My visit to the Woman of Interest was timed to coïncide with my birthday. That timing was at her suggestion, as I long ago stopped taking much note of my birthdays.
Thursday, 8 May, and Wednesday, 14 May, were largely given-over to travel. Most our time together was spent doing every-day sorts of things, in part because there was a fair amount of rain during my visit. But I didn't view the trip as a sort of vacation, demanding entertainments; I viewed it as a time to be with her.
On Monday night, she took me to the police department at which she works, where I met her favorite sergeant and one of the other dispatchers. Unfortunately, she didn't reälize that one of the officers who had wanted to meet me was on duty that night, though away from the station, so there was a later protest lodged by telephone.
On Tuesday, we went to the Brandywine River Museum, in Chadds Ford, to see works by Pyle, N.C. Wyeth, Parrish, and various other artists. (Only two pieces by Parrish were on display.)
While we were there, we discovered that Wyeth's home and studio were open for tour, and we took advantage of that. In fact, the tour of the studio proved to be the best part of the visit for each of us (in spite of a few boors also taking the tour). The paintings and other work of the Brandywine School are available many places in high quality reproduction, but the studio was where Wyeth had done much of his work. His tools are still or again there.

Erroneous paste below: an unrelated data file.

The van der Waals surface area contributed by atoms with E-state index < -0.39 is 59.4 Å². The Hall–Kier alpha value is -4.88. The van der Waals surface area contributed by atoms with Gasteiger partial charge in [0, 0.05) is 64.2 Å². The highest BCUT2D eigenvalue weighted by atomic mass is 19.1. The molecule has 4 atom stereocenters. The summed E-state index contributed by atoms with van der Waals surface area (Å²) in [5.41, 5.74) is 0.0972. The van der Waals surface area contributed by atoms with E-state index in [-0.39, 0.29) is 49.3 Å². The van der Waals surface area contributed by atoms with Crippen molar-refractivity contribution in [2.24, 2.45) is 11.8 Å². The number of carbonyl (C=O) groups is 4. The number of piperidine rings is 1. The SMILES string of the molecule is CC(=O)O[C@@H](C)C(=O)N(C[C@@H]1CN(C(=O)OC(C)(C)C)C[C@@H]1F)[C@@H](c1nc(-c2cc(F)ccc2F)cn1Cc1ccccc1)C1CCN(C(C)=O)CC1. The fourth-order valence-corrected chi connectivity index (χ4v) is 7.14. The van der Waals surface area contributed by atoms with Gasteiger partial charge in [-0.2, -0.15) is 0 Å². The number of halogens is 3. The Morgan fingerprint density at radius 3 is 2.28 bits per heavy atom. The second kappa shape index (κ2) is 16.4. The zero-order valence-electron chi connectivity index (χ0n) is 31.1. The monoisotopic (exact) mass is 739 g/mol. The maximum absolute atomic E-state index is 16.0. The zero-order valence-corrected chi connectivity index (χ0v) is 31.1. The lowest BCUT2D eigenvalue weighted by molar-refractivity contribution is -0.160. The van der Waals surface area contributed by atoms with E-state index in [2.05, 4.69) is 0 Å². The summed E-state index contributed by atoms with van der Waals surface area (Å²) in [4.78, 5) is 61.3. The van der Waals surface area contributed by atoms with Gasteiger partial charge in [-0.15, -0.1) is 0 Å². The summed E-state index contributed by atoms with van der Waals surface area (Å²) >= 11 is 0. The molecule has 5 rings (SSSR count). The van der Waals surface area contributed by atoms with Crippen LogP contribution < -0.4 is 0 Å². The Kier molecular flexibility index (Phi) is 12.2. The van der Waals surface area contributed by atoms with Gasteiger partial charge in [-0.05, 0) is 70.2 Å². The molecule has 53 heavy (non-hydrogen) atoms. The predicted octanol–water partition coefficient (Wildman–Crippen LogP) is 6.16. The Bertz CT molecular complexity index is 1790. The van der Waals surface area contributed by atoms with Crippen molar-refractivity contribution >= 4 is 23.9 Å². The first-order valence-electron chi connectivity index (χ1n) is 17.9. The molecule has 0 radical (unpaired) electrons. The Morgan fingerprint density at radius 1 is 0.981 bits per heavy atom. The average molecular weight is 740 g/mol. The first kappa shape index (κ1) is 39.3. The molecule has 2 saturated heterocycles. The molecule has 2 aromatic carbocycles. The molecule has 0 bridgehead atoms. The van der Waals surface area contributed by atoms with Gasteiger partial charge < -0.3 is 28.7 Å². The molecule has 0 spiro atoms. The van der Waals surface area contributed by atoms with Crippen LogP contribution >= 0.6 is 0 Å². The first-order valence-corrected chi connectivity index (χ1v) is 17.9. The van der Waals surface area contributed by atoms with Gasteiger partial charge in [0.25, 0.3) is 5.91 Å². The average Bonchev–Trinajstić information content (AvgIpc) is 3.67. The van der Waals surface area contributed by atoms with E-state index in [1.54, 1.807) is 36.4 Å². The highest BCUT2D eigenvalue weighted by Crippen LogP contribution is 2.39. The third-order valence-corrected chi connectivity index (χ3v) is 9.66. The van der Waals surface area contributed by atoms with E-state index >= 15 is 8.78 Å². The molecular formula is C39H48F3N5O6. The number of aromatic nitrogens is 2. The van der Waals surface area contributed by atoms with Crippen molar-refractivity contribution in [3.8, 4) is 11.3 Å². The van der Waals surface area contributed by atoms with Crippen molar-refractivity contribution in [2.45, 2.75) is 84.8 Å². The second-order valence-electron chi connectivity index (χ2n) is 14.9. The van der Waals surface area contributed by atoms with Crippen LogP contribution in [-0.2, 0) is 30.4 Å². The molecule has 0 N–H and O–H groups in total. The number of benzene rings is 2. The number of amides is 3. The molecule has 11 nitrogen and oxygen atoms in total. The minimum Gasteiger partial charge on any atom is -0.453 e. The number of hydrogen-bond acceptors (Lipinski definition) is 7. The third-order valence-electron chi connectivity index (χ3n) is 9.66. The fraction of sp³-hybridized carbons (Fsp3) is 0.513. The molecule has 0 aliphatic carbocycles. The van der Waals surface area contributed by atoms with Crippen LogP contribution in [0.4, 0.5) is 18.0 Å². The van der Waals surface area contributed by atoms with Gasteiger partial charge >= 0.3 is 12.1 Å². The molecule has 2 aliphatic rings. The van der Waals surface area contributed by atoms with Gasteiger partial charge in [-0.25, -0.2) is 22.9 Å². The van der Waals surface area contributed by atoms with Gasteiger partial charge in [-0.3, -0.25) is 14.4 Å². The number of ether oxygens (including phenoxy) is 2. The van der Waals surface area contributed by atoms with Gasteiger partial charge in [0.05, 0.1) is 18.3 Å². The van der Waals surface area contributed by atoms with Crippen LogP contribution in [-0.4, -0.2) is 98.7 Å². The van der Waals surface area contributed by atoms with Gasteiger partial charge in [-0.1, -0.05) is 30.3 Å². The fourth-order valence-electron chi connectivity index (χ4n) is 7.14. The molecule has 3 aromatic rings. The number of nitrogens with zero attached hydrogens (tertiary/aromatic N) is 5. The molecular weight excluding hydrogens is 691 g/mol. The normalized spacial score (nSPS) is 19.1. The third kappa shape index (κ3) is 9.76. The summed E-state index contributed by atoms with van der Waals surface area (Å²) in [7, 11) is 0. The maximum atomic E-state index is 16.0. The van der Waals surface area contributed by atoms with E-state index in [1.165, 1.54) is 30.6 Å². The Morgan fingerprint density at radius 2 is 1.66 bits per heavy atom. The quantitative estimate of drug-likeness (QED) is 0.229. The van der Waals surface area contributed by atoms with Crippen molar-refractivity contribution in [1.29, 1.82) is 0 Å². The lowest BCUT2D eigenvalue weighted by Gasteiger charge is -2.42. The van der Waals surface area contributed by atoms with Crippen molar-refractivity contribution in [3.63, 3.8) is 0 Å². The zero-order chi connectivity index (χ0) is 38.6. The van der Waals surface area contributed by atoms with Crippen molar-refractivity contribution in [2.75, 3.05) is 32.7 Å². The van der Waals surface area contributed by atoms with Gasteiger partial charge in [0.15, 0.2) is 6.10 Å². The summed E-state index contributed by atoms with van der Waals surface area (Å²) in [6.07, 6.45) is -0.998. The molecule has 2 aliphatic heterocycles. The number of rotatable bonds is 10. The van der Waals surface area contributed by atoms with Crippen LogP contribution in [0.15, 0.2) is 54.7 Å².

I don't mean to slight the Museum, though. It was great to see so many paintings by Wyeth and by Pyle.
After we left the Brandywine River Valley, we went to the Frida Kahlo exhibition at Philadelphia Museum of Art, because the Woman of Interest is an admirer of Kahlo's work, and the paintings on exhibit aren't usually collected into one place.
Unfortunately, we discovered that the Museum was to close in less than 40 minutes. But the Woman of Interest feared that this would be her last chance to see the exhibit; the exhibition was to end to-day, and she is under constant threat of being called into work early if another dispatcher is unavailable.
So we made a sort of dash, skipping photographs of Kahlo from various times and places, to look only at the paintings themselves, and splitting-up individually to deal with sheeple and allocate viewing time. In the gift shop, the Woman of Interest bought an exhibit catalogue, largely so that she could view the photographs at her leisure.
The Infamous Beet Weasel did less biting per unit time than he had during my previous visits. He seems to be growing more sedate with age. He still likes to stand on the Woman of Interest when she is trying to sleep, and he has taken to doing the same to me (though not so much, as he loves her more).